I apologise that this might result in a certain rejigging of the character. Those of you who regularly use more than one exotic weapon may find that the change in rules costs you a feat. However, the Pathfinder rules are more forgiving when it comes to exotic racial weapons. A dwarven waraxe is not an exotic weapon for a dwarf, for example.


Here we come to a house rule that I really want to hang on to. The old house rules are still compatible with Pathfinder, although they need to changed slightly to take into account the Linguistics skill. Here are the house rules in their entirety:

Languages are divided into spoken tongues and scripts (alphabets). If you learn to speak a language you do not necessarily know how to read and write the language. When you learn a specific script, then you automatically know how to read and write any language you can speak that uses that script. For example: Norandon, Salmayan and True Hadradan are spoken languages that sound pretty different; however they all share the same Hadradan script. Therefore when I character who knows how to speak these three languages learns how to read the Hadradan alphabet, he is then able to read and write Norandon, Salmayan and True Hadradan as well.

At character generation all characters know 2 + their Intelligence modifier in languages and scripts. They choose from the list I have for Iourn: there is no Common language, although some languages are more common than others! What languages and scripts they know depends on their character background. Usually certain races will know their racial tongues, but not always. Some players may choose for their characters to be illiterate, and this is a perfectly valid choice.

After character generation, characters gain access to new languages and scripts by adding ranks in the Linguistics skill. For each rank they have in this skill, they can add one spoken language or one script to the number of languages and scripts that they know.

In the written rules there is no distinction between speaking and reading/writing a language. You start with two languages (usually Common and a racial tongue) and a number of bonus languages depending on your intelligence bonus. The choice of bonus languages is limited by race and class with very little wiggle room. I’ve always preferred the house rules, and I don’t want to give them up. It’s never made any sense to me that you can’t have illiterate PCs in an environment where almost everyone is illiterate. Extra languages conferred by certain classes (such as the secret language of the druids) can be an exception to these rules and known in addition to other languages and scripts.

Arcane Spell Failure

And so we come full circle. I don’t like Arcane Spell Failure, and would rather it was completely excised from the game. I don’t see what the big deal of wizards in armour is. Clerics can do it, after all. For me arcane spell failure falls into the same category as Spell Resistance: something that seems as though it’s just there to slow down play and be annoying.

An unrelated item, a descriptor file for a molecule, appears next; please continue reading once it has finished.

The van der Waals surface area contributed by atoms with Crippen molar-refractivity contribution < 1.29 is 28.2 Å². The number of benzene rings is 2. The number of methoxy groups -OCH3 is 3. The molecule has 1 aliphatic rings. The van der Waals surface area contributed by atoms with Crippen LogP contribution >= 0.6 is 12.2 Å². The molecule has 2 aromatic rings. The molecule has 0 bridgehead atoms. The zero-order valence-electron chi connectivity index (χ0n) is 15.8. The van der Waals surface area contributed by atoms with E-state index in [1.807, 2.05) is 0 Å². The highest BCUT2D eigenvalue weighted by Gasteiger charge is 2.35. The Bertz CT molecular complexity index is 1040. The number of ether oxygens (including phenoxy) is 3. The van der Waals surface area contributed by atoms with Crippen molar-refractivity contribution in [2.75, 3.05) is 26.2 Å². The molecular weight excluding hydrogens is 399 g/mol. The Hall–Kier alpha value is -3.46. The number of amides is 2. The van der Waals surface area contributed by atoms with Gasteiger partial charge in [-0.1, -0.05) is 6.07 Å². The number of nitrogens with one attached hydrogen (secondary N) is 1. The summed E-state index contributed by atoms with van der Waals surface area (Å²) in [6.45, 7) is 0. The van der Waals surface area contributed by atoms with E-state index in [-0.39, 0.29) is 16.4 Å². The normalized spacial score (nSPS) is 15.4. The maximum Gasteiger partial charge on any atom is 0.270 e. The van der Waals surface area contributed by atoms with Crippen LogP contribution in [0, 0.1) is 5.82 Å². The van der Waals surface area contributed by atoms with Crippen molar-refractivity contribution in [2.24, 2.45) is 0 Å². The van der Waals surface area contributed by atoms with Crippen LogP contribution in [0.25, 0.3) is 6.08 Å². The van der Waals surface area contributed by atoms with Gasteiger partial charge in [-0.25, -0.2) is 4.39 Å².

I would love to say that I’m changing the rules here and removing spell failure from the game, but I’m not. It’s back, it only applies to arcane casters (sorry Jon), and it functions in exactly the way the rules state. Circumventing it is only possible if you find a class or prestige class that allows you to circumvent it: which means a new version of the Spell Sword class down the road for Ravenna. No rush, as we won’t return to her until the weekend game after next.

It’s too a big a thing to pluck out of the game, which is a pain. But there we are.

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Epic Levels

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To say characters of level 21 and higher have always proved problematic in D&D is akin to bemoaning the fact that rain is always so wet. No edition of D&D has managed to conquer the problems inherenet in high levels, and for most those problems start a lot earlier than level 21. It’s unsurprising to learn that Pathfinder is no exception to this rule. Very high level characters are extremely complex: so complex that the advice from Paizo is not to run them at all, and finish your campaign at level 20.

There are no comprehensive rules for level 21+ in Pathfinder, bar for a few brief guidelines in the Core Rules. Largely, these rules advise GMs to finish their campaigns as quickly as they can once their PCs pass 20th level. There’s a very good reason for this, as the maths behind third edition doesn’t really work at these high levels.

However, I have a party of characters that is marching quite solidly into the realm of Epic Characters and so I’ll need to have some rules and guidelines to cope with those chararacters. In this post, I intend to go through the Epic Rules that we have available and gather consensus on the best way to move forward. There are several options as we will see.

Advancement Tables

While the Core Rules presents guidelines on the XP needed to acquire insanely high levels, there isn’t actually an advancement table. So this is the Epic Level advancement table extrapolated out to 30th level. As you can see the amount of experience required to advance increases exponentially over these levels. Even on the fastest progression, you need 1.4 billion XP to reach 30th level!

Character Level Experience Point Total Feats Ability Score
Slow Medium Fast
21st 8,350,000 5,700,000 3,800,000 11th
22nd 14,350,000 9,900,000 6,600,000
23rd 26,350,000 18,300,000 12,200,000 12th
24th 50,350,000 35,100,000 23,400,000 6th
25th 98,350,000 68,700,000 45,800,000 13th
26th 194,350,000 135,900,000 90,600,000
27th 386,350,000 270,300,000 180,200,000 14th